In lieu of grades (a measure of accomplishment that I think has major problems), creating things can be a really great way of seeing your own progress, keeping records of what you’re spending your time doing, and making something that other people can benefit from. And when I say “something,” I mean almost anything: a blog, book, or ebook; YouTube videos; a short documentary; songs; a website or basic videogame; a photography portfolio; a bookshelf or chicken coop or garden… Find something you want to try doing, do it, make some record of yourself doing it, and think about sharing either your process and experience or the finished project (depending on what it is) with others. Wash, rinse, repeat. Don’t treat your education as a performance for others, and don’t choose your activities based on how good they’d look online. But sharing what you do can be an incredibly rewarding and useful way of improving your work and providing something valuable for other people.

Keep a Personal Inspiration/Motivation/Self-Care Journal
I first got this idea from a fellow college-free learner, who simply kept a Google document filled with quotes, passages, and thoughts that kept them feeling inspired about their learning lifestyle. I have a “self care” tag on my Tumblr blog to help me stay positive when I start to panic, and I keep a paper inspiration/self care journal which, though I don’t write in it as often as I’d like, nevertheless makes me happy. It can be hard doing something unconventional, and outside disapproval can really weigh you down, so creating something to remind you of your worth and the worth of your choices is a great thing to have when you start to wonder if you’re really doing the right thing.

Remember You Can Always Change Your Mind
Choosing not to go to college can feel like a Really Big Thing, both to you and the people around you. But all it is is a decision to not go to college right now. If at any point you decide that maybe you do want to go--or go back--to college, you can, whether it’s a year from now, or 5 years, or 20. I feel that one of the biggest perspective shifts in embracing life learning is realizing that there are no timelines of when you “should” be learning or doing certain things. The only timeline is your own, based on what’s right for you at any given time. So try not to panic: just take things one step at a time, don’t decide things aren’t working just because life learning doesn’t look exactly the way you thought it would, but also don’t feel locked into your choices, and know that you can always shake things up and change your mind about the whole college thing.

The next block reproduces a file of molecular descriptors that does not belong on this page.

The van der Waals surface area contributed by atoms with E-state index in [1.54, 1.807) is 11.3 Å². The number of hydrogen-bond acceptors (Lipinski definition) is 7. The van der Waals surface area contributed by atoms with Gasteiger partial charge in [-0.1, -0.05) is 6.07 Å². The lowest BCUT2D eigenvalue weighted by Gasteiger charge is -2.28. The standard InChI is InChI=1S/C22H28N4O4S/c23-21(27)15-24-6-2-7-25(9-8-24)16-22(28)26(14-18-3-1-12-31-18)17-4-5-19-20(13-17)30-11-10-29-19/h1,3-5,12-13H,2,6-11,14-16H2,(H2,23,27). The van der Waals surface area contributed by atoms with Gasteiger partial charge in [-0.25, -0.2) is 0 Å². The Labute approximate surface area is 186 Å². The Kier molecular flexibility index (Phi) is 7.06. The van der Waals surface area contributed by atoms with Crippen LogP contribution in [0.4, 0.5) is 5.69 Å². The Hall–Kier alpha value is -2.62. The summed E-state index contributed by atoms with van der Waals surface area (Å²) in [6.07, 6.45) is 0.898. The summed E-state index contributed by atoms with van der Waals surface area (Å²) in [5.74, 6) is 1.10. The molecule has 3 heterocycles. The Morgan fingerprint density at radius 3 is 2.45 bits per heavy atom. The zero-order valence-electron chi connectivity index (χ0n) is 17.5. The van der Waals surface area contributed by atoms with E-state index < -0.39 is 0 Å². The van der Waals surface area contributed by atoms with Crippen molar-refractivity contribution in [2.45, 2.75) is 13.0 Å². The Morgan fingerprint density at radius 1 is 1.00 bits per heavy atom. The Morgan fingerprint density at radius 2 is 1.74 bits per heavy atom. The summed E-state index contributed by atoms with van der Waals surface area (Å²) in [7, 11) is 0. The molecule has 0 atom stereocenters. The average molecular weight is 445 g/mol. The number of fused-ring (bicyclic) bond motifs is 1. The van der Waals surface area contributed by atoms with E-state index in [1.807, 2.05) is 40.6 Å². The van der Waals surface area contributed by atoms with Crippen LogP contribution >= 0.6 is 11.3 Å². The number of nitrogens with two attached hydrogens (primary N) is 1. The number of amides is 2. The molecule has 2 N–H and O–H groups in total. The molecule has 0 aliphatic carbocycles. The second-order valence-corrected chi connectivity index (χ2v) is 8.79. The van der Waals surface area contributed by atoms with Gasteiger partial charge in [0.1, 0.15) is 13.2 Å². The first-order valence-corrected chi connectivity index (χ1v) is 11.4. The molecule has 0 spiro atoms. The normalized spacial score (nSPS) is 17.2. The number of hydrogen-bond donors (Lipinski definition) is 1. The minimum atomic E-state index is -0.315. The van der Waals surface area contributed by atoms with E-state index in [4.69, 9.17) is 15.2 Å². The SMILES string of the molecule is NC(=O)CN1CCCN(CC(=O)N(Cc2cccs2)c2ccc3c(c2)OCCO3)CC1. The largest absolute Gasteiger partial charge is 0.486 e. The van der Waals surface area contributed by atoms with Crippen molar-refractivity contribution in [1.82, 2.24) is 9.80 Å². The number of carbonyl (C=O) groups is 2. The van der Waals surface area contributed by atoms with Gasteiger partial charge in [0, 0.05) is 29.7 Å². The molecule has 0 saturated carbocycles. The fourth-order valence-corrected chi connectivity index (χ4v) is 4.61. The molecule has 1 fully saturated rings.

Ultimately, I can’t really tell anyone else how to unschool the college years any more than I can tell anyone else what to do with their lives: the two are the same. All you’re doing is trying to live life richly and well, follow your curiosity and devote yourself to exciting projects.

Unschooling college is saying what do I want to be doing right now, and what are the skills and resources I need to do it? And repeating that process a dozen, a hundred times, whenever you find something new to explore.

It can be overwhelming, and scary, and hard. It can be easy to compare yourself to others, both in and out of college or university, and worry that you’re lacking. But if you keep the focus away from comparison, and away from trying to live up to outside standards of what you should be doing, you can make the space in your life to create an education--and a life--that you’re proud of.

Want more inspiration, or to find out more about my own college-free experiences? See Unschooling for Adults; I Don't Want to Build My Own Curriculum, I Just Want to Live My Own Life; and Valuing a Different Kind of Education.


  1. This entry couldn't have come at a better time. I live in Spain, and a few weeks ago I got a call from my school telling me I could register for my college entrance exams during the first 10 days of July. Naturally, my parents want me to go through with them and go to college.

    But the thing is, I've never wanted to go to college, and after reading about unschooling for the past few months that desire has only grown stronger. My problem is I have no idea how to tell my parents. Both of them absolutely want me to go, especially my dad, who is convinced that without a college degree life will be hard for me, especially since I will be discriminated for having dark skin (so he thinks, anyway).

    I've never liked school and having gone there because it is what was expected of me. Now that it's finally over for me, I do not want to be pushed into something I do not want to do by ANYONE. Not by my parents, not by my school, not by society, not by anyone. I don't know if life will be as hard for me as my dad says, but after having read your blog and talked to a few other unschoolers, I realize that it doesn't have to end that way. Whatever happens to me in my future, I want to be able to say "I chose this". Now I just need to figure out how to break it to my parents.

    1. You can always go to Beneficio, or one of the other liberated spaces outside Orgiva. Las Negras is nice, too.

  2. You are truly an inspiration!
    Follow your bliss!!!

    Also, a good friend of mine taught himself computer languages and is now raising his family in the IT field. And my husband, IT Extraordinaire things this friend is one of the best out there. :)